Senior political officials on Wednesday are scheduled to host a mega-donor with plans of making a nine-figure investment in the 2014 midterm elections.

No, Washington Republicans aren't meeting with Charles and David Koch, the deep-pocketed energy titans -- and public enemy No. 1, according to Senate Majority Leader Harry Reid and many Democrats.

Instead, the White House, which has repeatedly bemoaned the influence of big money in politics, will open its doors to Tom Steyer, the environmental activist who has pledged to spend up to $100 million on November's elections to promote his climate-change agenda. Steyer is also a high-profile opponent of the Keystone XL pipeline, a project the Obama administration is still reviewing.

Although progressives were unwillingly to publicly condemn the White House for the Steyer gathering, multiple Democratic sources on Capitol Hill privately said that President Obama looked like he was playing the same political game he so actively criticized.

"If a Republican president did the same thing with the Koch brothers, we would skewer them," a House Democratic lawmaker told the Washington Examiner. "If you're going to talk the talk, you have to walk the walk."

"That's probably the last person I'd like White House officials to meet with," added a senior aide for a centrist Senate Democrat in a tough re-election fight.

Republicans are hammering the Obama White House and Democrats for their approach to cutting carbon emissions, saying Environmental Protection Agency rules to limit greenhouse gases from power plants would hurt the economy.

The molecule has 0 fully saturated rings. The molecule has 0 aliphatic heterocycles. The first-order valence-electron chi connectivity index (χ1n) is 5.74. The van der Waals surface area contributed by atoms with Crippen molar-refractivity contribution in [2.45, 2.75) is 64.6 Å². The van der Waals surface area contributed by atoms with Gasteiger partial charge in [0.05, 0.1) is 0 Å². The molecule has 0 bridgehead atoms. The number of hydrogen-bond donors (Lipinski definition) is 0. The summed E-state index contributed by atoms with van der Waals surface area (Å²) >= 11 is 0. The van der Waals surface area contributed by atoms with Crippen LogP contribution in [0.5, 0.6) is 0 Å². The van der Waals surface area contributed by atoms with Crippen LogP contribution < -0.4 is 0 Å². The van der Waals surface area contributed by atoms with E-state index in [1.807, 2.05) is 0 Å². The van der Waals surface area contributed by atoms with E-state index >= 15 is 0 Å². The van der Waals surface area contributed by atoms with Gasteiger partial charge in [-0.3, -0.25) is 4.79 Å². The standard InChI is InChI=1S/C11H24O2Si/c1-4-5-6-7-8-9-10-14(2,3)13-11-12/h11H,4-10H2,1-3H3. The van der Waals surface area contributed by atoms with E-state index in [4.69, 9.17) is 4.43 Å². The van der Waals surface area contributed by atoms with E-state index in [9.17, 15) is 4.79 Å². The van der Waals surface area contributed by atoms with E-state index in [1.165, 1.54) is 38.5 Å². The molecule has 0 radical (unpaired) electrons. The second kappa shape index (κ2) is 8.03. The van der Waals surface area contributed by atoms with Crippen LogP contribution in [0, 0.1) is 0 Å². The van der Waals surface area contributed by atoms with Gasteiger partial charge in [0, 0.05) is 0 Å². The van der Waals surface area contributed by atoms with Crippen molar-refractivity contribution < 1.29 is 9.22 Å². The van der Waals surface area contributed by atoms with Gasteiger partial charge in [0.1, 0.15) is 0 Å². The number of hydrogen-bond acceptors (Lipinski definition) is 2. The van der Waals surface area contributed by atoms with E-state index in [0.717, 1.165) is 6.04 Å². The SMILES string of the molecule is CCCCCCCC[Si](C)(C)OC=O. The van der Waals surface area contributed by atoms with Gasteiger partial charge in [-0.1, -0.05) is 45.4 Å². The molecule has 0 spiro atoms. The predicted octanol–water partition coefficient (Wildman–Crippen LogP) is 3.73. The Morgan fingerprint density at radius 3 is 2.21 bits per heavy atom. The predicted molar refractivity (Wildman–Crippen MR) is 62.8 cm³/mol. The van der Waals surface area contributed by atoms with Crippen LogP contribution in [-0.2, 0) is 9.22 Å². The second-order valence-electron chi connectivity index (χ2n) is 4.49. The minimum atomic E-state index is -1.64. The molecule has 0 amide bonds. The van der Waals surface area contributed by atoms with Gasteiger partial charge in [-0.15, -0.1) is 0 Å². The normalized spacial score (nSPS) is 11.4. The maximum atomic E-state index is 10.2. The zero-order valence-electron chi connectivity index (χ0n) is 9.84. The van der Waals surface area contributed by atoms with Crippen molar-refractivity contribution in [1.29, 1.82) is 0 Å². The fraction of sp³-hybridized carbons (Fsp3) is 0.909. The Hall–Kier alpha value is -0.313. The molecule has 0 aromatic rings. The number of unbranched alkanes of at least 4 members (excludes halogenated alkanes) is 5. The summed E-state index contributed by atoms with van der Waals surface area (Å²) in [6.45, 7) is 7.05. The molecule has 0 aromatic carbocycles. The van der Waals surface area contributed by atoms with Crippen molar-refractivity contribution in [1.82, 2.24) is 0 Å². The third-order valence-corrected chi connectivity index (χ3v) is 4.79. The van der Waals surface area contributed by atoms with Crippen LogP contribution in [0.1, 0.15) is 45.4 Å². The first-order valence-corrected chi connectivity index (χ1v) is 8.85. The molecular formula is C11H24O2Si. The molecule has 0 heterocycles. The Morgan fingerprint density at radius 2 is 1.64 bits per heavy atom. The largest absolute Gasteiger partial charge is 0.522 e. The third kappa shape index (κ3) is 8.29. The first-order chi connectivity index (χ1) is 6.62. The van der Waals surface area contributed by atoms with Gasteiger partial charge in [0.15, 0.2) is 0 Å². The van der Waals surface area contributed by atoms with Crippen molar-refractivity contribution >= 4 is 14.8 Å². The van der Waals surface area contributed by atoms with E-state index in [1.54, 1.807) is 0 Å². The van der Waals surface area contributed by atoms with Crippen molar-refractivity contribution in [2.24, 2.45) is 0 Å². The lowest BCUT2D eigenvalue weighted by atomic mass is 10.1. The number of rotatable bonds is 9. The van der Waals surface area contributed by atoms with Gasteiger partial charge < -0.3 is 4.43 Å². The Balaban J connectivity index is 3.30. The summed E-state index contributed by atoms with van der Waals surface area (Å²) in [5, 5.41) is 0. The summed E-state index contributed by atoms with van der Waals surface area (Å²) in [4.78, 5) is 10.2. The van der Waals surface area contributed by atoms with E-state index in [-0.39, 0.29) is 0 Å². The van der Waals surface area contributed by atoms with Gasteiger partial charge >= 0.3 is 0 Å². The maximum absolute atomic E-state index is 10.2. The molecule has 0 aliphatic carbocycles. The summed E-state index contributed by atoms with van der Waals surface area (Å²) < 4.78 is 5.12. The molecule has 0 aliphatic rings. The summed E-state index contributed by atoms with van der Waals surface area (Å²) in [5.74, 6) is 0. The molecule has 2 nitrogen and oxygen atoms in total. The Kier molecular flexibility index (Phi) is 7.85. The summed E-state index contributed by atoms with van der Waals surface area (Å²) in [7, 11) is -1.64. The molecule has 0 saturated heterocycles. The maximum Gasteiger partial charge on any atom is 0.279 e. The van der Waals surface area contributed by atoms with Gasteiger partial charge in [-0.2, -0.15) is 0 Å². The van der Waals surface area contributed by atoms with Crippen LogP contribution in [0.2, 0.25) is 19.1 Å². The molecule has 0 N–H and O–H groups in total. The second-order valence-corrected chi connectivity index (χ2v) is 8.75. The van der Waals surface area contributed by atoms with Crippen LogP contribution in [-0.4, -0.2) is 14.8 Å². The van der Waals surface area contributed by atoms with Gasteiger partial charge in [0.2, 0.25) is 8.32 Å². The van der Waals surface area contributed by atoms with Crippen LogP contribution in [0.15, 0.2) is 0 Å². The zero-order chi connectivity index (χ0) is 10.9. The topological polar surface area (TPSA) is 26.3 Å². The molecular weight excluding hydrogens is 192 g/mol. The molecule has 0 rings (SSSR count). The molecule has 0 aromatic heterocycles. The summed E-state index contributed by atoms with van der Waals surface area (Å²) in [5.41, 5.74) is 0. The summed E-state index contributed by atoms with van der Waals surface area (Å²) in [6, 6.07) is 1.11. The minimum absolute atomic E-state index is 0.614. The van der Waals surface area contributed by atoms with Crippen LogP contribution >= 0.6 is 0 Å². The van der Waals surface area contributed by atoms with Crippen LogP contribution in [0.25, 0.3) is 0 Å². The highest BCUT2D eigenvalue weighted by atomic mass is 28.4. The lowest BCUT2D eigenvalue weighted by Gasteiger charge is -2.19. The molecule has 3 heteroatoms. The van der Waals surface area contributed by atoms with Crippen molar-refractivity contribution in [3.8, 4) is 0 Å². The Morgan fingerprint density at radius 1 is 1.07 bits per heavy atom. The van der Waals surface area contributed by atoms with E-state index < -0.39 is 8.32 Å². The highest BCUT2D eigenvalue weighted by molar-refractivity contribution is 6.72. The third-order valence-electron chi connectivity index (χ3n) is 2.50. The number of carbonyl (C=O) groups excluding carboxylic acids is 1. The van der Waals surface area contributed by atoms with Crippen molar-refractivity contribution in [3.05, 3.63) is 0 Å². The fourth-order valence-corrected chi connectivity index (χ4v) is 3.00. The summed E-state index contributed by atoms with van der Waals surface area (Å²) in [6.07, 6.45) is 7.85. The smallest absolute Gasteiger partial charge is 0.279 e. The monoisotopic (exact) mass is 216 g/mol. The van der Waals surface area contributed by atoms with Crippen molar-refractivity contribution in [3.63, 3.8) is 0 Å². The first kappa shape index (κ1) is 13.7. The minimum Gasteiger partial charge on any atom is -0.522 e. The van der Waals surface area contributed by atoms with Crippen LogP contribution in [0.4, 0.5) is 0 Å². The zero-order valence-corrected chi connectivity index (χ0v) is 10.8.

In Steyer, conservatives see a figure they can frame in much the same way liberals dismiss the Kochs, as the figure calling the policy shots for politicians eager to raise campaign cash.

Steyer has dismissed the comparison with the Koch brothers, saying he is more motivated by environmental stewardship than lining his own pockets.

However, the White House embrace of the billionaire former hedge fund manager is problematic for Obama in that he once actively dismissed the growing influence of big donors in Washington.

"With its ruling today, the Supreme Court has given a green light to a new stampede of special interest money in our politics," Obama said in 2010 after the court's landmark Citizens United ruling, which struck down key campaign finance restrictions. "It is a major victory for big oil, Wall Street banks, health insurance companies and the other powerful interests that marshal their power every day in Washington to drown out the voices of everyday Americans."

Obama's evolution on the issue came full circle earlier this year, when he agreed to headline fundraisers for super PACs, groups he once decried as corrosive to the political process -- and pledged to avoid them.

The White House on Tuesday defended its decision to host a meeting with Steyer.

"I have no misgivings about the individuals who are participating in that meeting, their political activities notwithstanding," White House press secretary Josh Earnest said. "The administration is committed to making progress in addressing the causes of climate change and reducing carbon pollution. That's something that Mr. Steyer has obviously well-known views on. But there are a lot of other people with well-known views on this that the White House is consulting."

Also attending the meeting are former Treasury Secretary Hank Paulson, former Housing and Urban Development Secretary Henry Cisneros and Cargill CEO Greg Page. The group compiled a report on the economic consequences of climate change.

But even some of the president's congressional allies said that reasoning didn't excuse the White House meeting.

"I don't like it," said the House Democrat. "It stinks."